Student:  Okay.

Hearing Officer:  Is there anything else, looking back on how you felt during this process, is there anything else you might want to do to change this in the future?

Student:  What do you mean?

Hearing Officer:  So that you wouldn’t be in this situation to begin with, is there anything else you can think that you might want to do?

Student:  I don’t know I just felt really disrespected, like my time wasn’t being put to good use because they were being obnoxious.

Hearing Officer:  Okay.  So maybe it sounds like you want to start with the RA and explore some other options that might happen on your floor.

Student:  Right

Hearing Officer:  All right.  You mentioned that you described this as a retaliation.  Can you tell me a little bit more about that decision and the decision to do this as opposed to maybe talking with a staff member at that time?

Student:  I just felt like they were being loud and I thought a point needed to be made.

Hearing Officer:  Okay.  And for you that point was to do this with the dry erase board.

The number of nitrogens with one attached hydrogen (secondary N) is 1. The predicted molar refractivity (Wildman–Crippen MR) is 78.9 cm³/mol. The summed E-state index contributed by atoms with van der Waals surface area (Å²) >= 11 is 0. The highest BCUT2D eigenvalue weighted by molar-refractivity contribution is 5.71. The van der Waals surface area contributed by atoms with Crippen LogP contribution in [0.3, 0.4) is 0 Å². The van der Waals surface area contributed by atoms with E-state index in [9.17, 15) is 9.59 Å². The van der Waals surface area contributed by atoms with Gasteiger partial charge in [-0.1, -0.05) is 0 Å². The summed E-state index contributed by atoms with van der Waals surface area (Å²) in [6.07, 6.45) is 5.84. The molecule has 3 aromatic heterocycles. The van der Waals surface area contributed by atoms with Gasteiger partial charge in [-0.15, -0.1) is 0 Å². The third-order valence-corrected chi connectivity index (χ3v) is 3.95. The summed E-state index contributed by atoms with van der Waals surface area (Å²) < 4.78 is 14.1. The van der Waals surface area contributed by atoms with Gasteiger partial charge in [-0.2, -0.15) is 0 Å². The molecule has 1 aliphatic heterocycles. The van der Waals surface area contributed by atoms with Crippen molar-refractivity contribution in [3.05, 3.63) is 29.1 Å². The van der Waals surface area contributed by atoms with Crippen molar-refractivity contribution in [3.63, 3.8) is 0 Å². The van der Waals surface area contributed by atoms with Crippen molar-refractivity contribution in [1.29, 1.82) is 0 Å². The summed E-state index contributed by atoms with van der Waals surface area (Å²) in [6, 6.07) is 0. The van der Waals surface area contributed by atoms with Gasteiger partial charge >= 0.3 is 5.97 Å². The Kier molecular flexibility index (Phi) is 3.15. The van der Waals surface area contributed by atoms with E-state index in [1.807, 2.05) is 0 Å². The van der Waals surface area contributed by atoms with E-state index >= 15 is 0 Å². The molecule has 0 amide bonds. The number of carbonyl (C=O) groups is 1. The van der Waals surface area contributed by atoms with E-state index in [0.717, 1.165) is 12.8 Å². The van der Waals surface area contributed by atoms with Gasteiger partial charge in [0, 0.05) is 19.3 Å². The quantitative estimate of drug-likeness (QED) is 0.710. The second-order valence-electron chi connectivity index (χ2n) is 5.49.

Student:  Yes.

Hearing Officer:  So, tell me a little bit, Suzie, about if you had come back to your room and you had seen that your dry erase board had been torn down and broken in half, tell me a little about what some of your feelings would be.

Student:  Well I feel like if I wasn’t respecting the other girls on the floor I would have expected something to happen, I guess.

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Hearing Officer:  Okay, so you feel like that was an appropriate response.

Student:  Mmm Hmm

Hearing Officer:  Okay, so you would be okay with the fact that that had happened to you?

Student:  Well, I don’t know if I would really be okay with it but I guess I would be more expecting it to happen.

Hearing Officer:  Okay.  Do you think that they were okay with this?

Student:  Probably not, but I don’t really talk to them so I don’t know.